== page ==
Consumers want to pay telcos to manage their content subs

European telecoms operators should turn back to content to increase customer spend and reduce churn, the results of a new study suggested this week.

Mary Lennighan

June 13, 2024

3 Min Read

This time, we're not talking about picking up pricey content, like premium sports rights, though.

Consumers are willing to pay extra to a company willing to act as a content hub, a survey of 5,000 subscribers in the UK, France, Spain, Germany and Italy, commissioned by Bango and carried out earlier this year, found. And many of those consumers are looking to their mobile or fixed broadband provider to offer such a service.

The digital payments company, which funnily enough is looking to flog its own subscription management platform on the back of the study, claims that European consumers are keen for the all-in-one content hubs like those seen in the US and Australia, for example, to break into their market. On average, 58% said they would like a single app to manage all of their various subscriptions and accounts, the figure rising to 67% in the Spanish market.

That makes sense. Being able to see and manage all of your subscriptions in one place, and potentially being able to pay for them all in one hit too, would be pretty convenient.

There is the potential for bill shock with such a platform; seeing all of your monthly content outgoings in one place might trigger a desire to cut that top line figure. But the survey and data from other markets suggests otherwise. 40% said they would sign up for more services if they could do it by an all-in-one subscription platform. And while the average European consumer has 3.2 subscriptions – mainly SVOD, but also retail, gaming and so forth – the average American has 4.5. And Europeans currently spend less; content subs come in at an average €696 per year in Europe compared with €863 across the pond.

However, European consumers are cost-cutting. 42% have cancelled a subscription due a recent price increase, while 60% said they cannot afford all the subscriptions they would like.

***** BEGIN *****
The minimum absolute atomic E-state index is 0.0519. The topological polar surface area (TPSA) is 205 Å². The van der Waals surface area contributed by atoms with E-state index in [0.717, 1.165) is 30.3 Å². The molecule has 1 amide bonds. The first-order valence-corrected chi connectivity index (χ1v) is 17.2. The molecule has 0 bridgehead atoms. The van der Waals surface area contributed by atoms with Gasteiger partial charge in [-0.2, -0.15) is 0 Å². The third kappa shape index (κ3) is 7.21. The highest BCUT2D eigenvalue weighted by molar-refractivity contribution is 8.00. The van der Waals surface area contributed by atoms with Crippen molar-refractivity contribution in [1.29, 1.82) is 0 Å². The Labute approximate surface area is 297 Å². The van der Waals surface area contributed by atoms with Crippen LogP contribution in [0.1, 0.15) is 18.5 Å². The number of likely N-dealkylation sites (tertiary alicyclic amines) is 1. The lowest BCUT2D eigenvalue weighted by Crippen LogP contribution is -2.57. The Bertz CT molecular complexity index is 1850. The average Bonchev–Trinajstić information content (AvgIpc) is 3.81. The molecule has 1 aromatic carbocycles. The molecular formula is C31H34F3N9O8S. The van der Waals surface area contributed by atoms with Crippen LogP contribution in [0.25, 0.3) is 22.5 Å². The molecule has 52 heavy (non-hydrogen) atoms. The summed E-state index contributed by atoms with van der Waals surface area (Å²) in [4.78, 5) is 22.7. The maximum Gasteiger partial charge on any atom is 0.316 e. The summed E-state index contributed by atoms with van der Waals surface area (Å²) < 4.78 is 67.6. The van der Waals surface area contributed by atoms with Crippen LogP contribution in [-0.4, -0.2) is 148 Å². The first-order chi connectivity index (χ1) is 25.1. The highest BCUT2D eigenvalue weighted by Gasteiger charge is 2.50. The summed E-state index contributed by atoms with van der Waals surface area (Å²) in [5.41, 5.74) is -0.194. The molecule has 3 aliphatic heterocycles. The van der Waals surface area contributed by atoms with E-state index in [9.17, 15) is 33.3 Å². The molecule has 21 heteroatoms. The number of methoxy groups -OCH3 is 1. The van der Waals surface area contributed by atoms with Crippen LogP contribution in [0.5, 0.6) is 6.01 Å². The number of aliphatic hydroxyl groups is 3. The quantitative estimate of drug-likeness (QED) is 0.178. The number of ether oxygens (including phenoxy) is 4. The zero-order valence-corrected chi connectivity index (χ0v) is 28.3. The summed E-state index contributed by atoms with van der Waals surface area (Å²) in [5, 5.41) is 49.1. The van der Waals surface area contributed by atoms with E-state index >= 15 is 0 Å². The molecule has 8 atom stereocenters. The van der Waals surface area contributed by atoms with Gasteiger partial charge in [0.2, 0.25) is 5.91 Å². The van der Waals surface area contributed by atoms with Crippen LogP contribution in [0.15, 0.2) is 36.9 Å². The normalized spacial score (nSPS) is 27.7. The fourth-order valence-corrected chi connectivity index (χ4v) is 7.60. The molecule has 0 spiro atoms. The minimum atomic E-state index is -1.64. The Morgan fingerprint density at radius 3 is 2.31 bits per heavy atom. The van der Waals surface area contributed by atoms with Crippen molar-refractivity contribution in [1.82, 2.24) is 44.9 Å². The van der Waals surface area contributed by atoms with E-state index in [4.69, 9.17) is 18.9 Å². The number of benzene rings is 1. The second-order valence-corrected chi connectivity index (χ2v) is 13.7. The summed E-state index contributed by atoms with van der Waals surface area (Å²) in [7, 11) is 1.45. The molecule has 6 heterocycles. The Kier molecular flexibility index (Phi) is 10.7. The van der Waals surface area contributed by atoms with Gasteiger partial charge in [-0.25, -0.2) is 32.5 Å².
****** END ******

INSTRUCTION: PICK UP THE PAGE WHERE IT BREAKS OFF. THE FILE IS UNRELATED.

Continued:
It's worth bearing that in mind when considering Bango's headline finding from the survey. The firm claims that consumers will pay a fair whack to a content hub provider that would help them to manage their subscriptions, and it is pushing the idea of super-bundling, which it insists could help both content companies and telcos get a lid on churn.

38% of subscribers would pay more to their connectivity provider if a package of popular subscriptions were automatically included, it said. And 35% would pay as much as 25% more.

In the UK, that figure comes it an average of £14 per month that consumers are willing to pay on top of their existing phone bill. Bango is pitching that as "a huge opportunity to telcos," but it's not wholly clear from the study exactly what consumers would expect to get for their £14. Or whether the telco or content providers would actually be better off, given that consumers would still be looking to get a cheaper deal for their various subscriptions.

"The UK consumer's appetite for subscriptions now adds-up to a material chunk of monthly household spending," said Bango CEO Paul Larbey. "But with so many options – and so many bills to pay – people need better ways to manage their subscriptions. And telcos are well positioned to provide that solution."

Consumers certainly think so. Across the five European markets, 46% of those surveyed wanted their mobile provider to act as a content hub, while 36% named their broadband provider. Other service providers, such as TV companies, payment or wallet providers, banks and retailers, ranked lower.

But whether there's actually a revenue opportunity in it is debatable. The customer loyalty angle is stronger. The survey showed that 54% of European subscribers said they would be more loyal to a brand that offered an all-in-one subscription service, while 39% would switch provider to access such an offer.

Ultimately though, we're still in a cost-of-living crisis and reducing monthly spend remains the name of the game for most. Becoming a content hub is certainly an avenue telcos would do well to explore, but it won't reverse the 'more for less' trend anytime soon.

About the Author(s)

Mary Lennighan

Mary has been following developments in the telecoms industry for more than 20 years. She is currently a freelance journalist, having stepped down as editor of Total Telecom in late 2017; her career history also includes three years at CIT Publications (now part of Telegeography) and a stint at Reuters. Mary's key area of focus is on the business of telecoms, looking at operator strategy and financial performance, as well as regulatory developments, spectrum allocation and the like. She holds a Bachelor's degree in modern languages and an MA in Italian language and literature.

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